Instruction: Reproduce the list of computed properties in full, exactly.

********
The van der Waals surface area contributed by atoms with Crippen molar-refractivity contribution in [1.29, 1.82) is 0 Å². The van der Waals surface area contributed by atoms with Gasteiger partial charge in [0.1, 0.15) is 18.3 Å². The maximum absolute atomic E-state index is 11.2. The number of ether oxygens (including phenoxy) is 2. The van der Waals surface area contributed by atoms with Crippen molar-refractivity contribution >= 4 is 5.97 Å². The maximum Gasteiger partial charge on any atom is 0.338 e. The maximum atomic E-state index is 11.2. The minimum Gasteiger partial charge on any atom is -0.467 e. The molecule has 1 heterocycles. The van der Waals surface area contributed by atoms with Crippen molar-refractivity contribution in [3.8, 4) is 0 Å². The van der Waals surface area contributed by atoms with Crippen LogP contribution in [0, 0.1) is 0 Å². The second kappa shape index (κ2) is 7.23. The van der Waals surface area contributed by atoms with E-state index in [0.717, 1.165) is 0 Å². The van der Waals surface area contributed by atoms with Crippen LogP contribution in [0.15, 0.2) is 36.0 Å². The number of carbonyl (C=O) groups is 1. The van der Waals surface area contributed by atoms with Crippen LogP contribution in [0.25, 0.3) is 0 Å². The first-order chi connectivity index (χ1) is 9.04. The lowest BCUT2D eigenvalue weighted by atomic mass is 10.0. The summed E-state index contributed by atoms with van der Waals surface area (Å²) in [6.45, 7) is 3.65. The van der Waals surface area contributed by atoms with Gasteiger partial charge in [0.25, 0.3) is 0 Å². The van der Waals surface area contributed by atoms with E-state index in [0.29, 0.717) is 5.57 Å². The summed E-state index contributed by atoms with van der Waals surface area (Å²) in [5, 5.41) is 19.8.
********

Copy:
The van der Waals surface area contributed by atoms with Crippen molar-refractivity contribution in [1.29, 1.82) is 0 Å². The van der Waals surface area contributed by atoms with Gasteiger partial charge in [0.1, 0.15) is 18.3 Å². The maximum absolute atomic E-state index is 11.2. The number of ether oxygens (including phenoxy) is 2. The van der Waals surface area contributed by atoms with Crippen molar-refractivity contribution >= 4 is 5.97 Å². The maximum Gasteiger partial charge on any atom is 0.338 e. The maximum atomic E-state index is 11.2. The minimum Gasteiger partial charge on any atom is -0.467 e. The molecule has 1 heterocycles. The van der Waals surface area contributed by atoms with Crippen molar-refractivity contribution in [3.8, 4) is 0 Å². The van der Waals surface area contributed by atoms with Crippen LogP contribution in [0, 0.1) is 0 Å². The second kappa shape index (κ2) is 7.23. The van der Waals surface area contributed by atoms with E-state index in [0.717, 1.165) is 0 Å². The van der Waals surface area contributed by atoms with Crippen LogP contribution in [0.15, 0.2) is 36.0 Å². The number of carbonyl (C=O) groups is 1. The van der Waals surface area contributed by atoms with Crippen LogP contribution in [0.25, 0.3) is 0 Å². The first-order chi connectivity index (χ1) is 9.04. The lowest BCUT2D eigenvalue weighted by atomic mass is 10.0. The summed E-state index contributed by atoms with van der Waals surface area (Å²) in [6.45, 7) is 3.65. The van der Waals surface area contributed by atoms with Gasteiger partial charge in [0.25, 0.3) is 0 Å². The van der Waals surface area contributed by atoms with E-state index in [0.29, 0.717) is 5.57 Å². The summed E-state index contributed by atoms with van der Waals surface area (Å²) in [5, 5.41) is 19.8.